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Genetic Diversity of C4 Photosynthesis Pathway Genes in Sorghum bicolor (L.)

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Tao, Y., George-Jaeggli, B., Bouteillé-Pallas, M., Tai, S., Cruickshank, A., Jordan, D. and Mace, E. (2020) Genetic Diversity of C4 Photosynthesis Pathway Genes in Sorghum bicolor (L.). Genes, 11 (7). p. 806. ISSN 2073-4425


Article Link: https://doi.org/10.3390/genes11070806

Publisher URL: https://www.mdpi.com/2073-4425/11/7/806


C4 photosynthesis has evolved in over 60 different plant taxa and is an excellent example of convergent evolution. Plants using the C4 photosynthetic pathway have an efficiency advantage, particularly in hot and dry environments. They account for 23% of global primary production and include some of our most productive cereals. While previous genetic studies comparing phylogenetically related C3 and C4 species have elucidated the genetic diversity underpinning the C4 photosynthetic pathway, no previous studies have described the genetic diversity of the genes involved in this pathway within a C4 crop species. Enhanced understanding of the allelic diversity and selection signatures of genes in this pathway may present opportunities to improve photosynthetic efficiency, and ultimately yield, by exploiting natural variation. Here, we present the first genetic diversity survey of 8 known C4 gene families in an important C4 crop, Sorghum bicolor (L.) Moench, using sequence data of 48 genotypes covering wild and domesticated sorghum accessions. Average nucleotide diversity of C4 gene families varied more than 20-fold from the NADP-malate dehydrogenase (MDH) gene family (θπ = 0.2 × 10−3) to the pyruvate orthophosphate dikinase (PPDK) gene family (θπ = 5.21 × 10−3). Genetic diversity of C4 genes was reduced by 22.43% in cultivated sorghum compared to wild and weedy sorghum, indicating that the group of wild and weedy sorghum may constitute an untapped reservoir for alleles related to the C4 photosynthetic pathway. A SNP-level analysis identified purifying selection signals on C4 PPDK and carbonic anhydrase (CA) genes, and balancing selection signals on C4 PPDK-regulatory protein (RP) and phosphoenolpyruvate carboxylase (PEPC) genes. Allelic distribution of these C4 genes was consistent with selection signals detected. A better understanding of the genetic diversity of C4 pathway in sorghum paves the way for mining the natural allelic variation for the improvement of photosynthesis. View Full-Text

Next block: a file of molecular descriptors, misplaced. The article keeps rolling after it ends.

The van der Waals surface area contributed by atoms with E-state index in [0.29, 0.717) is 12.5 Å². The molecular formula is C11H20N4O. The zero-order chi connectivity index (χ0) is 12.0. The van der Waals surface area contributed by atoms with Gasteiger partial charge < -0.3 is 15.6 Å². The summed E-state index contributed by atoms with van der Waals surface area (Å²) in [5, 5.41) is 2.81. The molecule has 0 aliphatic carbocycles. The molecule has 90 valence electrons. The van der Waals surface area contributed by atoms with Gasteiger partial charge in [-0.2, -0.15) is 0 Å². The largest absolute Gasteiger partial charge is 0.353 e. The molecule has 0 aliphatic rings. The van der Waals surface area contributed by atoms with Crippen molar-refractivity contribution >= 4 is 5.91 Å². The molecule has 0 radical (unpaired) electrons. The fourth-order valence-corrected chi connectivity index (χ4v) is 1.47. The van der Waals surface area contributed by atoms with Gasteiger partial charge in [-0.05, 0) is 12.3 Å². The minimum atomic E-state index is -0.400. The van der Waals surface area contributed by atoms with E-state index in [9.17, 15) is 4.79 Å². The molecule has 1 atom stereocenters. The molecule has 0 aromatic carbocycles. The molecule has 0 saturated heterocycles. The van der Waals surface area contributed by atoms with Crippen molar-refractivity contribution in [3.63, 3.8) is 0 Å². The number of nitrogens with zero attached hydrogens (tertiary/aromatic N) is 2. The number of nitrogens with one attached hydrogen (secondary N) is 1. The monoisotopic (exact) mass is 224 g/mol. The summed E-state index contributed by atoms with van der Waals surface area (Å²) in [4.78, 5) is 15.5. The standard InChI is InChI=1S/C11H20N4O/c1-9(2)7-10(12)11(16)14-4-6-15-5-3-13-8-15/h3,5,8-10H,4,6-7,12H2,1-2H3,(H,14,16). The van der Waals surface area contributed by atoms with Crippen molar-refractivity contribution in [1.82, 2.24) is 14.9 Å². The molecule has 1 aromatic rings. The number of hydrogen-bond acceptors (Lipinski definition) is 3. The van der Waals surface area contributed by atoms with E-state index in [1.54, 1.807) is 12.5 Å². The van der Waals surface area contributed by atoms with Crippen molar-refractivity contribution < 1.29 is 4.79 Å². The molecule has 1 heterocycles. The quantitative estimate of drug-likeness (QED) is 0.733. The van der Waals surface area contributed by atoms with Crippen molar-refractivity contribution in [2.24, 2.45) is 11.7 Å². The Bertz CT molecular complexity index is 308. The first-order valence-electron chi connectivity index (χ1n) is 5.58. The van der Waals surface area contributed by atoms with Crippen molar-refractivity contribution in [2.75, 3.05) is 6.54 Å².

Item Type:Article
Business groups:Crop and Food Science
Keywords:sorghum; C4 pathway; genetic diversity; SNPs; domestication
Subjects:Science > Botany > Genetics
Plant culture > Field crops > Sorghum
Live Archive:14 Sep 2020 06:12
Last Modified:03 Sep 2021 16:46

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